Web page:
AOSD has traditionally been a research-based, academic heavy conference. However, the industry track has grown from year to year, and TheServerSide even sponsored this track. Ron Bodkin, and Ramnivas Laddad and definitely known in our community, and they did a great job being the joint industry chairs.
The 'feel' of the show was certainly different this year. Some of this has to be due to the location. Coming to a large US city, there were more attendees, and maybe more partying in the city at night :)
The other main difference was the level of industry participation. There were a lot of the usual faces:
- Adrian Colyer and the AspectJ team
- Jonas Boner and Alex Vasseur of the AspectWerkz and new AspectJ 5 team
- Ron Bodkin
- Ramnivas Laddad
- Rob Harrop of Spring
- Sam Pullara, formally of BEA
AOP in Practice
Some of the most interesting presentations came from industry practitioners. At TheServerSide Symposium last month, 33% of the audience responded to a poll which asked whether there were plans to use AOP, or if you were already using it in real applications. This is actually a surprisingly large number, and is very promising.
Well, some of the people using AOP in the wild came to speak about their experiences, and what they were doing with it. Nicholas Lesiecki spoke about his use of AOP in a large system at VMS. This was a great presentation, and showed non-trivial uses of AOP, that were NOT just 'infrastructure' aspects, and the gains that came because of its usage.
Read more about Nick's talk
AOP Library Meeting
Throughout AOSD, and indeed after the show (including on Saturday), a group gathered to discuss a new AOP library. The group consisted of the group of people named above, and other users of AOP. The first meeting discussed the scope of the project. Since we had multiple implementors (AspectJ team, and JBoss AOP for example), what could be used by both. It was really great that Bill had time to be there, as we discussed that, at a minimum, it would be good to share annotation naming/semantics. From there, pointcut language could be reused too, and potentially even more.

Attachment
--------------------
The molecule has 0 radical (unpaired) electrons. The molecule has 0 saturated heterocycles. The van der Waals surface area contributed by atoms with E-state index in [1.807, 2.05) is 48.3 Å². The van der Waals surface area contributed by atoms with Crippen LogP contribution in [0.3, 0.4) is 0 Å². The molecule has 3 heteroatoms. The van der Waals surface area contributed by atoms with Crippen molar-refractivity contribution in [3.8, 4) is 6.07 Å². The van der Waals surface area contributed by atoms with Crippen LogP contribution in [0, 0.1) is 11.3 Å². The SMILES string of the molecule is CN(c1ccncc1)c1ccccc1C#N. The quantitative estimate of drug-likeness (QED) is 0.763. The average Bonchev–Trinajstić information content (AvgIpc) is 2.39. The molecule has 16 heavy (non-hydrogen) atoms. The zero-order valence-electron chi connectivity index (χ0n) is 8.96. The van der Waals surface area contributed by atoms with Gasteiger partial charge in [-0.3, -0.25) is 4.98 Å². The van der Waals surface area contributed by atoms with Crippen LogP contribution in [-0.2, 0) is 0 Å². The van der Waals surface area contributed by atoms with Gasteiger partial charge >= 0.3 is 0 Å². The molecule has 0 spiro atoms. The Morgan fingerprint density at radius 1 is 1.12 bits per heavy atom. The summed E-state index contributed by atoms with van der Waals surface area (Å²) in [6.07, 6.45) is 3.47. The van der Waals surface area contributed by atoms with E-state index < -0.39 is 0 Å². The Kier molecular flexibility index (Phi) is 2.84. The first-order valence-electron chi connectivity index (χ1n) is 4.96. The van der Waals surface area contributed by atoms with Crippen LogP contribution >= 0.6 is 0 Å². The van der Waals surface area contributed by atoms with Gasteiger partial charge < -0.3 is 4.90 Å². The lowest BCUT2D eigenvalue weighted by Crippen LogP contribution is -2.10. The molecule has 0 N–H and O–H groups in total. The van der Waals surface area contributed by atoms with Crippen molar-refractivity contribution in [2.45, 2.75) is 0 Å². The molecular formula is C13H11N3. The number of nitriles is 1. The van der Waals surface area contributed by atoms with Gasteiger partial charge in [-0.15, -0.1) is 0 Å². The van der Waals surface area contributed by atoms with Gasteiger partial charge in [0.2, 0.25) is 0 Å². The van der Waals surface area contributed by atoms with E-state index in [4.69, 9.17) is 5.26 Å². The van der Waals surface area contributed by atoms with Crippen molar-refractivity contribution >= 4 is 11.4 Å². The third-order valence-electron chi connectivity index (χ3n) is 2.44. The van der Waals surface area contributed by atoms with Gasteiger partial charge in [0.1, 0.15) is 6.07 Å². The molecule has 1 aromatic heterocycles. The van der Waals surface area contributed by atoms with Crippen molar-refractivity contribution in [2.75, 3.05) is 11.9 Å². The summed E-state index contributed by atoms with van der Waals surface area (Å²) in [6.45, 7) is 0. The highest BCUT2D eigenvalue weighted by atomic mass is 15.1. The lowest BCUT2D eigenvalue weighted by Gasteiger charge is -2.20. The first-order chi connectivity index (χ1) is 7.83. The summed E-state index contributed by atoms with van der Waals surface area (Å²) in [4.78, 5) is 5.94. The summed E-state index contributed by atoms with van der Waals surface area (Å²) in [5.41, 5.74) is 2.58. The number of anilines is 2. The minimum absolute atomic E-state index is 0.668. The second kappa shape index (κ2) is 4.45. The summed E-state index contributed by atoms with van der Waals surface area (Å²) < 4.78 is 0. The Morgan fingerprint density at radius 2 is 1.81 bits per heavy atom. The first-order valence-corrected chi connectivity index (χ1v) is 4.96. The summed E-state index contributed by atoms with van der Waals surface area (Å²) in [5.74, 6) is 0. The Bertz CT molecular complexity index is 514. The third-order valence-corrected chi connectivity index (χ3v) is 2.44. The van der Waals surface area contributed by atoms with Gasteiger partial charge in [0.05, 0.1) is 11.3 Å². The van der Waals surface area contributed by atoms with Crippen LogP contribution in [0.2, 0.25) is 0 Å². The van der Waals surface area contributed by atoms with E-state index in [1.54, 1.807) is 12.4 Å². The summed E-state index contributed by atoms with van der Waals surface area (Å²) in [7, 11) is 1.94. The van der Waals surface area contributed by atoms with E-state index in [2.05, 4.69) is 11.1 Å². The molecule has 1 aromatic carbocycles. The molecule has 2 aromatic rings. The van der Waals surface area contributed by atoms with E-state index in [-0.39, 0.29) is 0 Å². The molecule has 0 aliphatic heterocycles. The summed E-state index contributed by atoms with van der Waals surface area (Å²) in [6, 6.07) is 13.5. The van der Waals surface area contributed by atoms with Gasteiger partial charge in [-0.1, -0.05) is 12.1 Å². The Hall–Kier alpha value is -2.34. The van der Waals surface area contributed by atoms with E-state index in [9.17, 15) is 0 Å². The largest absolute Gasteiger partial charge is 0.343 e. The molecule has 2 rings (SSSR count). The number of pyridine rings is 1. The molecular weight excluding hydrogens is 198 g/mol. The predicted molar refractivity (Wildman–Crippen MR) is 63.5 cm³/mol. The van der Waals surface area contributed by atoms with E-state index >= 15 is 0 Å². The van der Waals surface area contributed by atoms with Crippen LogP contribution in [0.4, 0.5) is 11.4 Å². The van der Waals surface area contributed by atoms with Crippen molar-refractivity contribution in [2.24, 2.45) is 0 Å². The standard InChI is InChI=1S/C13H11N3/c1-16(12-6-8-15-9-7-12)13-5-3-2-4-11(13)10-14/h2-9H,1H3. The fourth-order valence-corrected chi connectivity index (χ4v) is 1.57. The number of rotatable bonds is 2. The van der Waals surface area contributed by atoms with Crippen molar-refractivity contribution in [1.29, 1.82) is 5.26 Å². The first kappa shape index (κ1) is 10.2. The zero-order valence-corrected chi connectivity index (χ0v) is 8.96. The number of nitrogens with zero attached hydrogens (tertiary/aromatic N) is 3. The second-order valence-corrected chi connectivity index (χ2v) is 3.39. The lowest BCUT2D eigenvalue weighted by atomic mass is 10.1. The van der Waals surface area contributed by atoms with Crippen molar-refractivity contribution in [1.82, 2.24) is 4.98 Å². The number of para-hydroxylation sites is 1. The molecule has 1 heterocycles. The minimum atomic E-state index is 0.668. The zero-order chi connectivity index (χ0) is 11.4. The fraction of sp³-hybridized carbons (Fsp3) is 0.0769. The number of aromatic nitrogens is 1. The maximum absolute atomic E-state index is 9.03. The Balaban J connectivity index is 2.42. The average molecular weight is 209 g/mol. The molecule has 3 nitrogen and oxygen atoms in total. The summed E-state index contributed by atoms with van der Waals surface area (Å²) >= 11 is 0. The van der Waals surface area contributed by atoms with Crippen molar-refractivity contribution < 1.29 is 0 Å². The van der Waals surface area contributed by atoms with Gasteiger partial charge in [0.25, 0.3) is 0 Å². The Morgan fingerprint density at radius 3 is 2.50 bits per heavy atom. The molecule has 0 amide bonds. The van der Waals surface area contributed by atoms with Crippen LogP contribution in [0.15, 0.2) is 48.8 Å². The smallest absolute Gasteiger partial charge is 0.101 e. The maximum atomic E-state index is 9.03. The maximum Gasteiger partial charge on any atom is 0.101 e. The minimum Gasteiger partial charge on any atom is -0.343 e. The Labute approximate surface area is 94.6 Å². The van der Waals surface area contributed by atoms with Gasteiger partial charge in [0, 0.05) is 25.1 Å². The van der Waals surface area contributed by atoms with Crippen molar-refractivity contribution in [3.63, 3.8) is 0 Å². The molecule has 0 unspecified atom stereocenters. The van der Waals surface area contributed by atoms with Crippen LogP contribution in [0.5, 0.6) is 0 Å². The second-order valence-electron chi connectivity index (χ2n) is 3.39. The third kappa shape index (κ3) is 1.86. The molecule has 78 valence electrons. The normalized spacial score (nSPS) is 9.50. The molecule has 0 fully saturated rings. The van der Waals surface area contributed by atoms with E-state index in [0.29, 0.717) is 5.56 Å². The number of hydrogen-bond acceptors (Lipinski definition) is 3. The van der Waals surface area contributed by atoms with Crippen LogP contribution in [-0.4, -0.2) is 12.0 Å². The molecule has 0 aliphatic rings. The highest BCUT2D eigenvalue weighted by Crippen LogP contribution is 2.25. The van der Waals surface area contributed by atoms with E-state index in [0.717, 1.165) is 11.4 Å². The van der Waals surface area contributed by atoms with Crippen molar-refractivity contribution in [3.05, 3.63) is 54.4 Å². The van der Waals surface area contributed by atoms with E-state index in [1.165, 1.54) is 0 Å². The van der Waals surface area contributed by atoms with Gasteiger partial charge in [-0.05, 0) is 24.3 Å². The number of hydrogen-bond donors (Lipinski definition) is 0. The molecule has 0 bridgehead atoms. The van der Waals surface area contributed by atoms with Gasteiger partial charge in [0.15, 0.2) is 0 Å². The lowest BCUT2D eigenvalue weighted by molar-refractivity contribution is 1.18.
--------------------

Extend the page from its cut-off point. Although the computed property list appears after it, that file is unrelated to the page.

The bulk of the code itself will be written using the common idiom of AOP:
- Java code where possible, doing the actual work
- AspectJ code to do the thin wiring up to the Java modules
Rob Harrop of Spring was also key at these meetings. The library does NOT want to reinvent the wheel here. We have common issues such as configuring Aspects, and the default DI implementation will be Spring for this goal (Although, we talked about how we will also tie into hivemind, pico, and the like).
Spring also offers a lot of logic that we can reuse. Take a set of Transactional aspects for example. Spring has a LOT of code to handle transactions, from XA to Local, to Hibernate, to JTA, and beyond. We definitely want to just write aspects which USE these features.
On Saturday, the team ironed out a beginning taxonomy for the aspect library. Then we got to answer the age old question:
How many AOP experts does it take to come up with a reusable Tracing aspect.The aspect library will be structured with two projects. One will be an incubation project that lives outside of the Eclipse foundation. Then, aspects will 'graduate' into the main AspectJ library itself which will be part of Eclipse.
A strong AO library will take AOP to the next level. The aim is to move people to using a lot of useful aspects, rather than thinking about writing everything from scratch.
This years AOSD was the best one so far, from my standpoint of an industry practitioner. I saw much to get me excited, and I look forward to meeting up next year in Bonn.
Read more coverage here: